Tagging the tagine

It’s getting to be slow-cooker weather here in the UK, which is handy because I’m on the slow-cooker chapter of Hairy Dieters: Fast Food 🙂

First up, chicken tagine — delicious! I left out the chickpeas (I dislike them, and hummus wouldn’t have worked in the recipe) but otherwise, everything was there — chicken thighs, chicken stock, onion, garlic, coriander, cumin, ground ginger, lemon zest and juice, dried apricots… Yum!

It all turned out pretty well 🙂 The chicken was properly cooked, moist and meltingly tender, and everything else had gently merged into a very nice sauce/gravy. The  flavour combinations were a little unusual to my very Western palate, but they were by no means unpleasant. I’ll definitely put this one on the roster!

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Short one

Just a short post this week — I seem to be coming down with the first rhinovirus infection of this autumn/winter.

I have a good amount of room in my schedule at present, so get in touch if there’s some proofreading you want done!

Food-wise, I made pork and black bean stew yesterday and it turned out brilliantly — just the right amount of savouriness and spice 🙂

Congratulations to the winners of the 2016 Philosopher’s Annual! — The Philosopher’s Eye

Each year, The Philosopher’s Annual faces the daunting task of selecting the 10 best articles in philosophy published that year. For 2016, they’ve chosen two articles from journals published by Wiley: Shamik Dasgupta’s article “Metaphysical Rationalism,” published in Noûs, and Una Stojnić’s article “One’s Modus Ponens: Modality, Coherence and Logic,” published in Philosophy and Phenomenological […]

via Congratulations to the winners of the 2016 Philosopher’s Annual! — The Philosopher’s Eye

Simple is best

Last week’s pork medallions in BBQ sauce turned out very well — so much so that I’ve put the BBQ sauce down as something to repeat with other meat dishes, such as sausage and mash. Delicious!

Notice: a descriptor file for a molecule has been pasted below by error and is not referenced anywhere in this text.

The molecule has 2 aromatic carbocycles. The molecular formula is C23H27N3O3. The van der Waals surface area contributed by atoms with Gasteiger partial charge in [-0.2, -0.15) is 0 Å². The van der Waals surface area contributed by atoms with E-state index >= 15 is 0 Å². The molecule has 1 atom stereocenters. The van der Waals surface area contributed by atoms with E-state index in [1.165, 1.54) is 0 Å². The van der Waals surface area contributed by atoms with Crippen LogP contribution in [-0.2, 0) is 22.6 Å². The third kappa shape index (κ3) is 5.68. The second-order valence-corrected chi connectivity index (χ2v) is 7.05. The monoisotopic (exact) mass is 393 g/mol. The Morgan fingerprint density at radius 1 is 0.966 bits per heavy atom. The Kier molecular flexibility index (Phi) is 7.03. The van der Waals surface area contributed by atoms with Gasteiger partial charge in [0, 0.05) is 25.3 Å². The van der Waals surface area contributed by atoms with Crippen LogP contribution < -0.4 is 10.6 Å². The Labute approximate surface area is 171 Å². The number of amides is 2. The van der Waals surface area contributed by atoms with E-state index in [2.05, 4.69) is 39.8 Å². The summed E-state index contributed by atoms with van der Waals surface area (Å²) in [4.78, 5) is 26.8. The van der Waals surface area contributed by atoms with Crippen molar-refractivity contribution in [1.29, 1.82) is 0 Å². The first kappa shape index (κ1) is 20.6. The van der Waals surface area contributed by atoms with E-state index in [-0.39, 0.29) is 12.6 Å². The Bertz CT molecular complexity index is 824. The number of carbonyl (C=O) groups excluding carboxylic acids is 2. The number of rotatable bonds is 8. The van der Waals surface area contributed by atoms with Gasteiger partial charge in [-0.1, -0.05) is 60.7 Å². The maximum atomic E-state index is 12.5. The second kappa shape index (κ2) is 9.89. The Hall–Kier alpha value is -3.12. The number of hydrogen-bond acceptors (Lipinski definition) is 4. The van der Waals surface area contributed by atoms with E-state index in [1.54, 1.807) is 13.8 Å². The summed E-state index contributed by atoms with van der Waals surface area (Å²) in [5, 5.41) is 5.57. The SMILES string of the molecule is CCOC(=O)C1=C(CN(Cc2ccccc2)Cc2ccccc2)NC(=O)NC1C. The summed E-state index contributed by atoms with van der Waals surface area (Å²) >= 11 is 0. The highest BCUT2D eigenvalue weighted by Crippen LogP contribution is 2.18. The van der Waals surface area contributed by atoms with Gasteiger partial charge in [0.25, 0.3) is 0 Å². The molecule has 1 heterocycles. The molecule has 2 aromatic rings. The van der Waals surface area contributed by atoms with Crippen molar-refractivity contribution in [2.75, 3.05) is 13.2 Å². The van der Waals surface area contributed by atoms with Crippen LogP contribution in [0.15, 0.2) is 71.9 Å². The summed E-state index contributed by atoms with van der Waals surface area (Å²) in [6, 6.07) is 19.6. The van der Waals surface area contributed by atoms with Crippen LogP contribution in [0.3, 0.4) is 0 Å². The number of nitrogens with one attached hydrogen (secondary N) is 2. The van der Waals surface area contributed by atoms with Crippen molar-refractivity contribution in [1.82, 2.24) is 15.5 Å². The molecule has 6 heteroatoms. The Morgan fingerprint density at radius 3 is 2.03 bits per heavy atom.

As for this week, I’ve done sirloin steaks with a quick, low-calorie ‘béarnaise’ sauce. The sauce didn’t turn out quite so well — though it was edible and reasonably tasty, the texture needed work — but the steaks were very simple. Two and a half minutes per side under a hot grill had them cooked to medium done-ness and they came out tender and juicy — delicious! The recipe in Hairy Dieters: Fast Food didn’t actually have a calorie-count-per-portion for some reason, but I’d estimate the figure to be between 350 and 450 calories per serving.

Next I’ll be doing sticky chicken thighs — the recipe calls for drumsticks done in a roasting tin, but I prefer thighs for the meat-to-bone ratio, so I’ll be cooking this particular recipe in a casserole dish to keep the extra juices corralled. It’ll probably turn out rather like a confit, but I don’t mind that 🙂

Quietly meaty

It’s been a bit of a rough weekend — had a small scare about my cat’s health (she’s ok now) — but I’ve still managed to crank out some good food 🙂

Yesterday’s dish was chicken livers, escabeche style, a very tasty low-cal version of a popular Latin American dish — though I left out the tabasco sauce as I find that a bit too fierce (a few twists of black pepper seemed to work just as well).

The final dish was pretty darn good — it behaved, more or less, like yer classic liver and onion but with red bell peppers added and an awakeningly spicy zing to the gravy. I got four portions out of the recipe, so I’m covered for the next few days 🙂

Next up on the recipe list is pork medallions in barbecue sauce. Again, I’ll be leaving out the tabasco — I’m a little more inclined to sweet-savoury combinations where pork is concerned, rather than blow-your-tastebuds-off spiciness. Should be good!

How to Get Published in the Humanities: The Wiley Humanities Festival — The Philosopher’s Eye

There’s no question that research can change the world – and great research can come from scholars from any background and any academic discipline. Last year, Wiley launched the first Wiley Humanities Festival to explore the myriad ways that the Humanities matter and are vital not only to research and academia, but to life.. The infographic below […]

via How to Get Published in the Humanities: The Wiley Humanities Festival — The Philosopher’s Eye